Sign up ×
Stack Overflow is a community of 4.7 million programmers, just like you, helping each other. Join them; it only takes a minute:

Based on the book Computer Vision a Modern Approach page 425, I attempted to use eigenvectors for image segmentation.

The author mentions that image pixel affinites can be captured in matrix A. Then we can maximize w^T A w product where w's are weights. After some algebra one obtains Aw = \lambda w, finding w is like finding eigenvectors. Then finding the best cluster is finding the eigenvalue with largest eigenvector, the values inside that eigenvector are cluster membership values. I wrote this code

import matplotlib.pyplot as plt
import numpy as np

Img = plt.imread("twoObj.jpg")
(n,dummy) = Img.shape
Img2 = Img.flatten()
(nn,) = Img2.shape

A = np.zeros((nn,nn))

for i in range(nn):
    for j in range(nn):

V,D = np.linalg.eig(A)
V = np.real(V)
a = np.real(D[1])

threshold = 1e-10 # filter
a = np.reshape(a, (n,n))
Img[a<threshold] = 255

The image

enter image description here

Best result I could get from this is below. I have a feeling the results can be better.

The eigenvalues are sorted from largest to smallest in Numpy, I tried the first one, that did not work, then I tried the second one for the results seen below. Threshold value was chosen by trial and error. Any ideas on how this algorithm can be improved?

enter image description here

share|improve this question
Not everybody has reference to that book you are mentioning, so it will lot better if you give some online resource link to that. – Guanidene Jul 23 '11 at 8:24
...or to quote the most relevant passage (this would probably fall under fair use terms. – mac Jul 23 '11 at 9:14
I just shared the relevant pages – user423805 Jul 23 '11 at 10:13
Dumb question: Did you check nn? imread might read the image as RGB, I don't know what flatten makes of that. In Mathematica, I had to convert it to grayscale first. – nikie Jul 23 '11 at 11:23

1 Answer 1

up vote 2 down vote accepted

I've just tried the algorithm in Mathematica, it works fine on your image, so there must be a subtle bug in your code.

This part:

V,D = np.linalg.eig(A)
V = np.real(V)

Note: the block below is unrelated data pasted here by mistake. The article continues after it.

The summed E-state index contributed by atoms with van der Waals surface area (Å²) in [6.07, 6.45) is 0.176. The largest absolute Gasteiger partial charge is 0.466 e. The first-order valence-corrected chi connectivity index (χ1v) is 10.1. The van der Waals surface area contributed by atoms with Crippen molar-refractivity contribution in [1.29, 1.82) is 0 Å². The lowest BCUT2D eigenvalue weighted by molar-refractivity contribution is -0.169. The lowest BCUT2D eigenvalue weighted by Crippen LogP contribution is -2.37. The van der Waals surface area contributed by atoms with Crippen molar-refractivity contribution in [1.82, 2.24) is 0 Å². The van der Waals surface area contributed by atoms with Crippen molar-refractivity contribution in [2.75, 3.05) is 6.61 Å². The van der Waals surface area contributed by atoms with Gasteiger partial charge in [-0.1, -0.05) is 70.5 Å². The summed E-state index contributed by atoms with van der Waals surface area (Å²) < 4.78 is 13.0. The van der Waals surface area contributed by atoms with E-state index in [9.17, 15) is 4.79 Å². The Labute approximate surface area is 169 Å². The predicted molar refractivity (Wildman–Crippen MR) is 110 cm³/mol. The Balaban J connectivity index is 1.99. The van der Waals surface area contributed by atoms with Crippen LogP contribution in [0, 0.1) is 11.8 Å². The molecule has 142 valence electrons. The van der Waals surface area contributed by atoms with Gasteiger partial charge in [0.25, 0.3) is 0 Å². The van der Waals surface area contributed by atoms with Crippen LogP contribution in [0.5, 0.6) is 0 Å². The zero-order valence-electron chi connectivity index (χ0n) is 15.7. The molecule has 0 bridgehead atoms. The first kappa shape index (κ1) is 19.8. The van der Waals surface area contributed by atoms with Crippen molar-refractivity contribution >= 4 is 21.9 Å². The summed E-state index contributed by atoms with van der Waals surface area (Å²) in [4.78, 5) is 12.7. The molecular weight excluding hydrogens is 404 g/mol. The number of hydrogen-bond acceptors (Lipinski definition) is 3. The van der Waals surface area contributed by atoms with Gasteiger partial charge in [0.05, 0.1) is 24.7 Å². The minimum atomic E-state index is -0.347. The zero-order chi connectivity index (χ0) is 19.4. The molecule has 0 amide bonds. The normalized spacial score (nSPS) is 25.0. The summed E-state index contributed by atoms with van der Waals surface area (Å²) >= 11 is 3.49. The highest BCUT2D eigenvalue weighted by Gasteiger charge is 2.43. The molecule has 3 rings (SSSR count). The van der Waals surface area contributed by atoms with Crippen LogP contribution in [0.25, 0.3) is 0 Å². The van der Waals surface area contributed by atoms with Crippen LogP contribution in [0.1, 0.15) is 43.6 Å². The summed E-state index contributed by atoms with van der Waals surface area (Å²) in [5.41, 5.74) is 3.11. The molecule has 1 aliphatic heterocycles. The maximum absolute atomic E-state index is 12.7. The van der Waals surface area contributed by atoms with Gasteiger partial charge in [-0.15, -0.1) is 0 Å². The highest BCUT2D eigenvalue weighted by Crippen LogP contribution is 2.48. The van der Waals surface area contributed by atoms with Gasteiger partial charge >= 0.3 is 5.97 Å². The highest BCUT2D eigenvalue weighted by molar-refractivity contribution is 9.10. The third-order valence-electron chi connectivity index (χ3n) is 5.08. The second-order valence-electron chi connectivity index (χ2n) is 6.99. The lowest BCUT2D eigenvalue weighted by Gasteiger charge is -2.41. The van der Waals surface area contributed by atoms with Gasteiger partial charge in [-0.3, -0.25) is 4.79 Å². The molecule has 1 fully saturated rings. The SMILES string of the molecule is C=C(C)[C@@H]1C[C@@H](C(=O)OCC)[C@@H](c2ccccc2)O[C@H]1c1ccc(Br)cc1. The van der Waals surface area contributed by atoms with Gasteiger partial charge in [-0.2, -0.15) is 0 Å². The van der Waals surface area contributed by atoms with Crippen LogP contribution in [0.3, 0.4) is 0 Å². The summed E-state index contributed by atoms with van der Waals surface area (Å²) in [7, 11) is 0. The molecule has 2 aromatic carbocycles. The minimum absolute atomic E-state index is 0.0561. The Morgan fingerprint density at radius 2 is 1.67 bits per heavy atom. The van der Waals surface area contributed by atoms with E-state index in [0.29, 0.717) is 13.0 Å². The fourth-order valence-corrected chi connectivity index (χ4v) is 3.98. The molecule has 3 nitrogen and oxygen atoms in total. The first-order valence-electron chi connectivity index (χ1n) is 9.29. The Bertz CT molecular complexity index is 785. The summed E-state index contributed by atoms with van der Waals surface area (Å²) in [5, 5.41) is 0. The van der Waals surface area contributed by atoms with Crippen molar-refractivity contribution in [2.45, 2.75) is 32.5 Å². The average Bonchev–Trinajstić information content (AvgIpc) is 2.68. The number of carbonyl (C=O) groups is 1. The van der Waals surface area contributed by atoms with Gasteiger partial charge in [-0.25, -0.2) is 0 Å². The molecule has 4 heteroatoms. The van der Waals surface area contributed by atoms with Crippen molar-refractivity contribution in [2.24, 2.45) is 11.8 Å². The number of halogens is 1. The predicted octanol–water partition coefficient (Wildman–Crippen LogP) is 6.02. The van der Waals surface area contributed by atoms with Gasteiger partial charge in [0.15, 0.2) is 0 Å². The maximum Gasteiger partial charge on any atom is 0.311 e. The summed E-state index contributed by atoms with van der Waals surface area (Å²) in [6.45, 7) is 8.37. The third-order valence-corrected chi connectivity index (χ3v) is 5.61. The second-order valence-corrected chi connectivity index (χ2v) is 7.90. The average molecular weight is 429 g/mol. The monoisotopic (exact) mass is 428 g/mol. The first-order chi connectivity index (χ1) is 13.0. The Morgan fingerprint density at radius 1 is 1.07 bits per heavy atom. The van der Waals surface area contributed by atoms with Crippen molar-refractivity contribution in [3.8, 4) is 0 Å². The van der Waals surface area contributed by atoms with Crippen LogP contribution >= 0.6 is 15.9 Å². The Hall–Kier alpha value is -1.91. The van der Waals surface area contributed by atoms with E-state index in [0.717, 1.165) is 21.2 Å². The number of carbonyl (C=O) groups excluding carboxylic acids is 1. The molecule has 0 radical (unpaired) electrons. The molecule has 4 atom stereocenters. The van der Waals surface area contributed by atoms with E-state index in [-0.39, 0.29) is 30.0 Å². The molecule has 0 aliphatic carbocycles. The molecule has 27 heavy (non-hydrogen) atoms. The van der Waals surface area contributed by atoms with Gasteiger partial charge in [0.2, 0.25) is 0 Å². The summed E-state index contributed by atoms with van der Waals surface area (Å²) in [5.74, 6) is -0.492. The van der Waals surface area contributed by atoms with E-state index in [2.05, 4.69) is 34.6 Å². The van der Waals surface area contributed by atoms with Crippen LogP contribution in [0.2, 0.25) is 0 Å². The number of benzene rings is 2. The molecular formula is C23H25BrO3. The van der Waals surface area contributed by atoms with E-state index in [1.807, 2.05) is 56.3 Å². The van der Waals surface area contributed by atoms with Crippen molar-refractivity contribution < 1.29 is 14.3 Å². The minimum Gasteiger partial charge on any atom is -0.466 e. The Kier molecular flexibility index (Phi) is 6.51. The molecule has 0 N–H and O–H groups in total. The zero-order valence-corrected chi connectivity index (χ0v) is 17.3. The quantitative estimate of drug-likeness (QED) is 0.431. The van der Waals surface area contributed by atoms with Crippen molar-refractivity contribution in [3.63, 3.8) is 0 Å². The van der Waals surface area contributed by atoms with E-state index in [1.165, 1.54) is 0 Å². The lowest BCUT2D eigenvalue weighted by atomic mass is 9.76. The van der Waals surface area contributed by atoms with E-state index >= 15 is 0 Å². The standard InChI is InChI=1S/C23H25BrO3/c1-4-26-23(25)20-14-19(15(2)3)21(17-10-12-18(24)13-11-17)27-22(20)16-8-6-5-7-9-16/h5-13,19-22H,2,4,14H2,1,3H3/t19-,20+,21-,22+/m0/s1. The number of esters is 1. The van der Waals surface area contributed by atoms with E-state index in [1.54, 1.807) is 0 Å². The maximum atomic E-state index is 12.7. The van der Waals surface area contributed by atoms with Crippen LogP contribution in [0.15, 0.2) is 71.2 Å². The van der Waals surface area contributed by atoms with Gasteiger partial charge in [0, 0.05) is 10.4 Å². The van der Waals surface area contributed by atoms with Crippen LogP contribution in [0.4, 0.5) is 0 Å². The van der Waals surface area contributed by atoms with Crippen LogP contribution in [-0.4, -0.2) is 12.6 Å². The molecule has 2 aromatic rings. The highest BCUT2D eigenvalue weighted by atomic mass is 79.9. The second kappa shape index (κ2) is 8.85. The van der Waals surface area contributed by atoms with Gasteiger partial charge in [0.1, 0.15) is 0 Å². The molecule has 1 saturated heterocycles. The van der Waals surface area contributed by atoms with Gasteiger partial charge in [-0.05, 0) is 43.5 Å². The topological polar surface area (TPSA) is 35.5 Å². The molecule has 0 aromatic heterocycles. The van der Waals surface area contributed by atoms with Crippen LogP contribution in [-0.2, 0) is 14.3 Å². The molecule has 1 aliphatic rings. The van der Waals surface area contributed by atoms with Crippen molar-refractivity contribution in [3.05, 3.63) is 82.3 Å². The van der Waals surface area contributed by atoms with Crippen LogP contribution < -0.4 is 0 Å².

res = n_max(V,1) # take largest 
idx = res[0][1][0] 
a = np.real(D[idx]) # look at corresp eigv

looks strange: all linear algebra packages I know return the eigenvalues/eigenvectors sorted, so you'd just take the first eigenvector in the list. That's the one that corresponds to the highest eigenvalue. Try plotting the eigenvalues list to confirm that.

Also, where did you get the fixed threshold from? Have you tried normalizing the image to display it?

For what it's worth, the results I'm getting for the first 3 eigenvectors are:

Eigenvector1 Eigenvector2 Eigenvector3

This is the Mathematica code I use:

pixels = Flatten[image];
weights = Table[N[Exp[-(pixels[[i]] - pixels[[j]])^2]], {i, 1, 900}, {j, 1, 900}];
eigenVectors = Eigenvectors[weights];
ImageAdjust[Image[Partition[eigenVectors[[1]], 30]]]
share|improve this answer
i just checked, eigenvalues are sorted from largest to smallest in numpy as well. i am debugging the rest right now. – user423805 Jul 23 '11 at 10:38
Solved! I had to use flatten(order='C') instead of flatten() bcz the order of flattening had to match the reshape later on. That, and I used threshold = 0. – user423805 Jul 23 '11 at 13:38
On a side note, the eigenvalues returned by numpy.linalg.eig are not guaranteed to be ordered. (From the documentation: "The eigenvalues are not necessarily ordered...") You'll usually get the largest eigenvalue first, but it's not guaranteed. They're usually roughly sorted due to the iterative algorithms used, but don't expect them to be sorted. – Joe Kington Jul 25 '11 at 3:46

Your Answer


By posting your answer, you agree to the privacy policy and terms of service.

Not the answer you're looking for? Browse other questions tagged or ask your own question.